As a two time breast cancer thriver, I’m constantly asked about the best items to get someone who was just recently diagnosed and going through surgery or treatment. Yes, flowers are wonderful and brighten up the home but there are other useful items that I have listed below if you are looking for something different.
I’m compiling this list from my own experience (was really grateful for gas cards!) plus I enlisted the advice of a Breast Cancer support group I belong to on Facebook.
The top item that patients and former patients found most useful and enjoyable was a fluffy, warm blanket or quilt. Breast Cancer patients have to sit in doctor’s offices sometime for hours, especially if they’re undergoing Chemotherapy.
Also useful are:
- Head covers, caps or scarves
- Cute, warm button-down pajamas (most patients can’t lift their arms over their heads)
- Slippers or socks (maybe ones infused with aloe Vera)
- Eye masks
- A soft pillow or mastectomy pillow to help them sleep
- Relaxation CD, journal
- Books, word searches, puzzles magazines, DVDs
- Organic lotions, soaps, deodorants and other beauty supplies
Those are some ideas to make patients more comfortable after surgery or when going through treatment. However, there are other aspects of life that are greatly affected. Those are financials and family life.
Gift cards for everyday activities are most appreciated. Gas, Grocery, Coffee shop
Amazon gift cards (or other big online stores) are helpful so patients can purchase their own medical needs without having to leave the house.
Also, when a patient is going through treatment, sometimes they just need a chance to relax and unwind. Gift cards for a massage, acupuncture and yoga are good ideas.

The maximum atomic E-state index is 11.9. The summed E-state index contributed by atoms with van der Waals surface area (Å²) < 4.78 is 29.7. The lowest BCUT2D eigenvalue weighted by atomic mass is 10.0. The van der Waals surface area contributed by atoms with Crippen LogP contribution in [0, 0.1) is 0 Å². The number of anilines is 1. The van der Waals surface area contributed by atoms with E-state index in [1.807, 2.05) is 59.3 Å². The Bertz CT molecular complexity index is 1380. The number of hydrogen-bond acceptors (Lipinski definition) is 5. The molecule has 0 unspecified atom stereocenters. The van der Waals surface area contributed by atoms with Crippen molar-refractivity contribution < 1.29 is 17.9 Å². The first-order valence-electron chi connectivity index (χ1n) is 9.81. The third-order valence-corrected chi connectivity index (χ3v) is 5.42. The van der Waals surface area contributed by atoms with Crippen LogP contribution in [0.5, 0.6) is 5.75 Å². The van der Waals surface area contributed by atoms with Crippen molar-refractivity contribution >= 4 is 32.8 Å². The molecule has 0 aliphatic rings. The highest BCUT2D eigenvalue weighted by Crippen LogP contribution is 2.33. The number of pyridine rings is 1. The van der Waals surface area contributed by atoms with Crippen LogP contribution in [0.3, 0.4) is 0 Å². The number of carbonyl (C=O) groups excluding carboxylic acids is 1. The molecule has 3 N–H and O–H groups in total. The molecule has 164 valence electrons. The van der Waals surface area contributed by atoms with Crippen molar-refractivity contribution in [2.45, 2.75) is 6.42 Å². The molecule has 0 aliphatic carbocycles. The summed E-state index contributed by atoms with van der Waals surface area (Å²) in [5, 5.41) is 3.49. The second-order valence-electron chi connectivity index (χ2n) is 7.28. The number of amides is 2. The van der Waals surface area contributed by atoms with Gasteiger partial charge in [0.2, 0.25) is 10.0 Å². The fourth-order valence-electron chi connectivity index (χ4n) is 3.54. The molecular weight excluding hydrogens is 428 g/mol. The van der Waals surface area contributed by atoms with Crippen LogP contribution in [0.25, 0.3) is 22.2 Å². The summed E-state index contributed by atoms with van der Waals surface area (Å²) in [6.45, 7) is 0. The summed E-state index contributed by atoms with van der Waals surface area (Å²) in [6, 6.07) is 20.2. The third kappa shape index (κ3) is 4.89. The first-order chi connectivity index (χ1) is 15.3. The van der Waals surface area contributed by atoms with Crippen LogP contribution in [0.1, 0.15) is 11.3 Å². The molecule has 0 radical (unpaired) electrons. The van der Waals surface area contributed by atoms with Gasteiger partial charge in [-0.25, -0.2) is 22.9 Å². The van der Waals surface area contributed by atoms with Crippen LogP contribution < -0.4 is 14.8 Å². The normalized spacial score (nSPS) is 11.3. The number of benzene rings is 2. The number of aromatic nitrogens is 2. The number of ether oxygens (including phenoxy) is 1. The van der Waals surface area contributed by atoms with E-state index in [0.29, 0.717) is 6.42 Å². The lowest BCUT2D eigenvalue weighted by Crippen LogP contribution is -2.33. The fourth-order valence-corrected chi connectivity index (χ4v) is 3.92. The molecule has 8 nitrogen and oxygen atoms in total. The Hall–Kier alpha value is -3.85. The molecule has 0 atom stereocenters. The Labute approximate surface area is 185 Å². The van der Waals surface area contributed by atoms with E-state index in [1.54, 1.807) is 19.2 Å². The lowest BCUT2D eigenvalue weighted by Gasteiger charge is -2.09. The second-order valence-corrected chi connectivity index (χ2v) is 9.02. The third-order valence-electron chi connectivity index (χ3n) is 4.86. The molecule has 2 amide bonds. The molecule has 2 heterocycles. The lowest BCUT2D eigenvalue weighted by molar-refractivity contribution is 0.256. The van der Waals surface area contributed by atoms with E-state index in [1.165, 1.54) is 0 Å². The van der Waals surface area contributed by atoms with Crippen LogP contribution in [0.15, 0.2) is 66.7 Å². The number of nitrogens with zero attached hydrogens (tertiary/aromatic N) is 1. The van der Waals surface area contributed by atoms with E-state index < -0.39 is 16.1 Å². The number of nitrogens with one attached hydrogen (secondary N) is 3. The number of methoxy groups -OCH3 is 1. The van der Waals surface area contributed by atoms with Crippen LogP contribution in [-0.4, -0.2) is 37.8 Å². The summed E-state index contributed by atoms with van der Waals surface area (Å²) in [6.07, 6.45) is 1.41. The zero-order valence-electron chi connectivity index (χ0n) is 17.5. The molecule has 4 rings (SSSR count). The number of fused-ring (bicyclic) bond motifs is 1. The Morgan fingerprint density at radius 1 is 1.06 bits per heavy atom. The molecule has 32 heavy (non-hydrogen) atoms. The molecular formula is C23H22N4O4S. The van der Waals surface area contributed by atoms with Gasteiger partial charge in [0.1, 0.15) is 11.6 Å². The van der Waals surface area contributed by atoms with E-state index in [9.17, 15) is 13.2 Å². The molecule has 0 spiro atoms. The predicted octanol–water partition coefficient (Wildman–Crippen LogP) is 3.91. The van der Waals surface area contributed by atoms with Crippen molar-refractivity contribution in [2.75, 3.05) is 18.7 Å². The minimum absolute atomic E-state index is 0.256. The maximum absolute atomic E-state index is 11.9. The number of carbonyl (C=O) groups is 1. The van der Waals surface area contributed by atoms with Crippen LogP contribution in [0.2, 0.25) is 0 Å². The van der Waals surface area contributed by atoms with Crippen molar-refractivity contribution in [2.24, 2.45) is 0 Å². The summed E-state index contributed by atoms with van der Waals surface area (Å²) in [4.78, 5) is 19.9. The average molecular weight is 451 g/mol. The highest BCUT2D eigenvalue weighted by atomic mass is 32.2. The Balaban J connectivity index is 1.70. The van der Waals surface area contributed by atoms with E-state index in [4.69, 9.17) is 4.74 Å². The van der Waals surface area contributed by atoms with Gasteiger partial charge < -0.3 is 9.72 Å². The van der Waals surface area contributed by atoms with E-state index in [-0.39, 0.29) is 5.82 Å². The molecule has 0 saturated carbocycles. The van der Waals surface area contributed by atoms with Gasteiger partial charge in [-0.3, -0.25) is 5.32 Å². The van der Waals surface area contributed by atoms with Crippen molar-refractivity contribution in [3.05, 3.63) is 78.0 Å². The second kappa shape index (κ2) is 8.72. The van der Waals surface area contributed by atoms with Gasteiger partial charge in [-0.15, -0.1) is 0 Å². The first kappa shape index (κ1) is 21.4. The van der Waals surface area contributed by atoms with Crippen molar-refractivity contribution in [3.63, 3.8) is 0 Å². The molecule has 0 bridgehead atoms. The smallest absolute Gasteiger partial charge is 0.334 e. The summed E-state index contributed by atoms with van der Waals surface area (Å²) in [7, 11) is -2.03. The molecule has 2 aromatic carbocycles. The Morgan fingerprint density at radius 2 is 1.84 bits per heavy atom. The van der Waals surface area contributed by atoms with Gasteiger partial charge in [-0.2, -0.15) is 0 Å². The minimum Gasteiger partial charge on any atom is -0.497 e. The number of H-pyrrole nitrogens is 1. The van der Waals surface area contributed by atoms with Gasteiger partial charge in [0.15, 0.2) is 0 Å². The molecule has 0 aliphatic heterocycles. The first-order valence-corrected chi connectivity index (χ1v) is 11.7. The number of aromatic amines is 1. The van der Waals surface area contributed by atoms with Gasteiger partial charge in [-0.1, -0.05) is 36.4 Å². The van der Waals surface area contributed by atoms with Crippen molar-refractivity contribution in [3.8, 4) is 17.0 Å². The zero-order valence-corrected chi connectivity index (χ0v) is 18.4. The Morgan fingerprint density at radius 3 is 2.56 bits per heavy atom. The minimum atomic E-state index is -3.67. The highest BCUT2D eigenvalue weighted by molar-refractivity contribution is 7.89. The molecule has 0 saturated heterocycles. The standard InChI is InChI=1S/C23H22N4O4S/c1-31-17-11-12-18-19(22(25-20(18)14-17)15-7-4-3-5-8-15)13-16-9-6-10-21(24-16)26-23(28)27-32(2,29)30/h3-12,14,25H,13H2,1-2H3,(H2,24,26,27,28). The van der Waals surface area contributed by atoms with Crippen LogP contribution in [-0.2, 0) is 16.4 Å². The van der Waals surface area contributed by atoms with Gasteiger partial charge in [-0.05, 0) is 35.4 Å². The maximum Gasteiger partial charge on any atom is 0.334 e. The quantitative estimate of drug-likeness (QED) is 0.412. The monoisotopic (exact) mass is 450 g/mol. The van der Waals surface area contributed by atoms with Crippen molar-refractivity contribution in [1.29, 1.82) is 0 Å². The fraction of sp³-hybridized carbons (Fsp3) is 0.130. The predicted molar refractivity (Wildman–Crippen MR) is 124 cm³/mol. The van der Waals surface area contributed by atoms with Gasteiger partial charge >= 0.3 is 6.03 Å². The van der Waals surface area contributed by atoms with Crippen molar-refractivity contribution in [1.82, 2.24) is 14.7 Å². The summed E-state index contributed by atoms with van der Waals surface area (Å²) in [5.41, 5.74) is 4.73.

Many of the women I spoke to found the most generous and helpful gifts are those that make things easier on their family. Offer to pick-up or drop-off someone’s kids to school or activities. Offer to babysit, walk their dog, and/or clean their house.
One of the hardest parts about going through treatment to fight Breast Cancer or any illness, is the possibility of loneliness. After the initial shock of the announcement wears off, people go on living their lives like they did before, but the person diagnosed has a whole new normal to figure out.
That’s why sometimes the best gift you can give someone is the gift of your companionship and love.
Stop by and check on a friend that’s healing, take them out for a cup of coffee, write a heartfelt note or send an encouraging text message or you could keep them company during treatment.
There are so many ways to help a loved one battling an illness.
Just remember this, we don’t want your pity or sorrow... we want your love and support (and many times just someone to take our mind off things and make us laugh)
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